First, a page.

Set in ethnically diverse Marseille, 2004’s “Lila Says” related a Francophone young-adult cross-cultural coming-of-age tale of a Muslim boy and a Christian girl.

Shot in Israel with an Israeli crew, Doueiri’s 2012 “The Attack” adapts Yasmina Khadra’s novel (about an Israeli-assimilated Palestinian doctor’s learning that his wife died a suicide bomber) into a story of failed marriage – foregrounding how a (here Christian) wife’s alienation from her careerist husband drove her to terrorism.

“The Insult” returns to Lebanon to wedge Lebanese Christian-Palestinian refugee animosity into a melodramatic courtroom drama. It tells a story of how a petty squabble between Toni and Yasser (Kamel El Basha), a working-class Palestinian, escalates into tribal politics.

The foreman of a building crew, contracted by a Muslim developer-cum-MP to bring Toni’s neighborhood up to legal specifications, Yasser informs Toni his balcony drain needs fixing. Toni refuses the crew entry – not wanting to leave his pregnant wife Shirine (Rita Hayek) alone in his house with strange men.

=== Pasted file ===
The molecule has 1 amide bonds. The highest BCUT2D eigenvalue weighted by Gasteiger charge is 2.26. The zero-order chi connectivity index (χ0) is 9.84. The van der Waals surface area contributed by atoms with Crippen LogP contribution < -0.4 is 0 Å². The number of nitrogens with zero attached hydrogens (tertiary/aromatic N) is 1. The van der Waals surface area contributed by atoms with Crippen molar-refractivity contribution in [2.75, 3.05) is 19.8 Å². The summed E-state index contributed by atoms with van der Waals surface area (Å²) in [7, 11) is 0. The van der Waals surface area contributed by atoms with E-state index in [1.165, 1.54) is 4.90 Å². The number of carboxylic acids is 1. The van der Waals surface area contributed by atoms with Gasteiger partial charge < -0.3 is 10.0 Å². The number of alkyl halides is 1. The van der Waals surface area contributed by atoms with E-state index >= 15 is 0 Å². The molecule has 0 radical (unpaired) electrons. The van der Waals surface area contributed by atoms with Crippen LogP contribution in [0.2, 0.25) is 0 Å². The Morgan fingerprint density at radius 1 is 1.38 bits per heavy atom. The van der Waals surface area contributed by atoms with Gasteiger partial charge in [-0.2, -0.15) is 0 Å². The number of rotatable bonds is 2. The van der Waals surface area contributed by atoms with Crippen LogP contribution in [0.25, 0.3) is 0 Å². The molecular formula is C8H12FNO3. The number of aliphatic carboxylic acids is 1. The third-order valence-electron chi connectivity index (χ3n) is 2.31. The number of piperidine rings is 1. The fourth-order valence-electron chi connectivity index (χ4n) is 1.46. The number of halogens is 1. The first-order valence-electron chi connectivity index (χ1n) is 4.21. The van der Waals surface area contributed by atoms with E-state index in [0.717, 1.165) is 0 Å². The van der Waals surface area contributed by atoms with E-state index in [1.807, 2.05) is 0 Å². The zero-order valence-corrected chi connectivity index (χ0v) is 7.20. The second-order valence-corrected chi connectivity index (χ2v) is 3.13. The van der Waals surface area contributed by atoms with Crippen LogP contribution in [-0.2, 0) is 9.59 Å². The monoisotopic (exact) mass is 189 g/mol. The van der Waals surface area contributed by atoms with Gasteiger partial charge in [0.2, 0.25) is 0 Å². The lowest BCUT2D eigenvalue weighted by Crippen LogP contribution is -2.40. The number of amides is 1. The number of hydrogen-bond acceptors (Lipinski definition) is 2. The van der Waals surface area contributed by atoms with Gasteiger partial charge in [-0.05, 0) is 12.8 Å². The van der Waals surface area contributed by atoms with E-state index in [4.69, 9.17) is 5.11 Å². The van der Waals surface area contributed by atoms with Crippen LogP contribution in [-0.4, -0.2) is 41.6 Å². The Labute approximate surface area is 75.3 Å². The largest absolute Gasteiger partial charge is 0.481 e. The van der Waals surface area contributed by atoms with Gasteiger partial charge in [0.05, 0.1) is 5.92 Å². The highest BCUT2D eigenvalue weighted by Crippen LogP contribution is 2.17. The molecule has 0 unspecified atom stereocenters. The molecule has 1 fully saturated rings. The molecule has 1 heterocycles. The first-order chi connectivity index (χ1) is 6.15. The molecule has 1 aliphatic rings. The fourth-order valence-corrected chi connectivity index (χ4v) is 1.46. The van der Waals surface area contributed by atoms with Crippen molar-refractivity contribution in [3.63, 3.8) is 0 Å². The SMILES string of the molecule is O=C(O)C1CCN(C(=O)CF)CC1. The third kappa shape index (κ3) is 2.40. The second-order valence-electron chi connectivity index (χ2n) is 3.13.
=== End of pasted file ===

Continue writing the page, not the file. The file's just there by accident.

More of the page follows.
Yasser’s crewmen work on the drain from outside. As they’re finishing the job, a spiteful Toni comes and destroys it. Yasser curses at him. Good relations with the neighbors are imperative to the MP’s company, Yasser’s boss (Talal Jurdi) tells him. He must apologize, or risk being fired.

Yasser and his boss drop by Toni’s garage to apologize.

“It’s like the Jews say,” Toni sneers when he sees the conflicted Yasser hesitate for a minute or two. “A Palestinian never misses an opportunity to miss an opportunity.”

Another few seconds of silence pass and he spits, “I wish Sharon had wiped out all you people.”